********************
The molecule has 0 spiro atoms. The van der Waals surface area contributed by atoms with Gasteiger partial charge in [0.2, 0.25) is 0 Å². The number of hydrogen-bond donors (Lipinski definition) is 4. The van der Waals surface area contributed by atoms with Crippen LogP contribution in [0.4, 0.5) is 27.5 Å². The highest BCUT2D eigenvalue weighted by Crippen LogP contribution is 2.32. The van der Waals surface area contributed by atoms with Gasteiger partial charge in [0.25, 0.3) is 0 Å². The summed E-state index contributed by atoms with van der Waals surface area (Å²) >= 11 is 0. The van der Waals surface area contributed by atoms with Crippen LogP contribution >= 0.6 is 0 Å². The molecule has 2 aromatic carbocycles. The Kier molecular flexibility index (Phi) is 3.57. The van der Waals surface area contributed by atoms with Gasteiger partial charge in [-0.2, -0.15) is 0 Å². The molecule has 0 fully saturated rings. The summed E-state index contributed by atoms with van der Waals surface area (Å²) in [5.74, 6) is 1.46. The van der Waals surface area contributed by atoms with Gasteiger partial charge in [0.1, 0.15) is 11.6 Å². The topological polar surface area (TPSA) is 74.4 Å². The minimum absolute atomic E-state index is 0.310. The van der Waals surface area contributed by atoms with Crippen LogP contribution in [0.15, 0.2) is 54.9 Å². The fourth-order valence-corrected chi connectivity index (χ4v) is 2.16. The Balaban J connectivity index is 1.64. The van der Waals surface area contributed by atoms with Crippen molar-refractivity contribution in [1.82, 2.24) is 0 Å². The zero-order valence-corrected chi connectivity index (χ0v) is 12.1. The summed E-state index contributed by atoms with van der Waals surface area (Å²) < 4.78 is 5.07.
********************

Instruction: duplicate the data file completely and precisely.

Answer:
The molecule has 0 spiro atoms. The van der Waals surface area contributed by atoms with Gasteiger partial charge in [0.2, 0.25) is 0 Å². The number of hydrogen-bond donors (Lipinski definition) is 4. The van der Waals surface area contributed by atoms with Crippen LogP contribution in [0.4, 0.5) is 27.5 Å². The highest BCUT2D eigenvalue weighted by Crippen LogP contribution is 2.32. The van der Waals surface area contributed by atoms with Gasteiger partial charge in [0.25, 0.3) is 0 Å². The summed E-state index contributed by atoms with van der Waals surface area (Å²) >= 11 is 0. The van der Waals surface area contributed by atoms with Crippen LogP contribution >= 0.6 is 0 Å². The molecule has 2 aromatic carbocycles. The Kier molecular flexibility index (Phi) is 3.57. The van der Waals surface area contributed by atoms with Gasteiger partial charge in [-0.2, -0.15) is 0 Å². The molecule has 0 fully saturated rings. The summed E-state index contributed by atoms with van der Waals surface area (Å²) in [5.74, 6) is 1.46. The van der Waals surface area contributed by atoms with Gasteiger partial charge in [0.1, 0.15) is 11.6 Å². The topological polar surface area (TPSA) is 74.4 Å². The minimum absolute atomic E-state index is 0.310. The van der Waals surface area contributed by atoms with Crippen LogP contribution in [0.15, 0.2) is 54.9 Å². The fourth-order valence-corrected chi connectivity index (χ4v) is 2.16. The Balaban J connectivity index is 1.64. The van der Waals surface area contributed by atoms with Crippen molar-refractivity contribution in [1.82, 2.24) is 0 Å². The zero-order valence-corrected chi connectivity index (χ0v) is 12.1. The summed E-state index contributed by atoms with van der Waals surface area (Å²) < 4.78 is 5.07.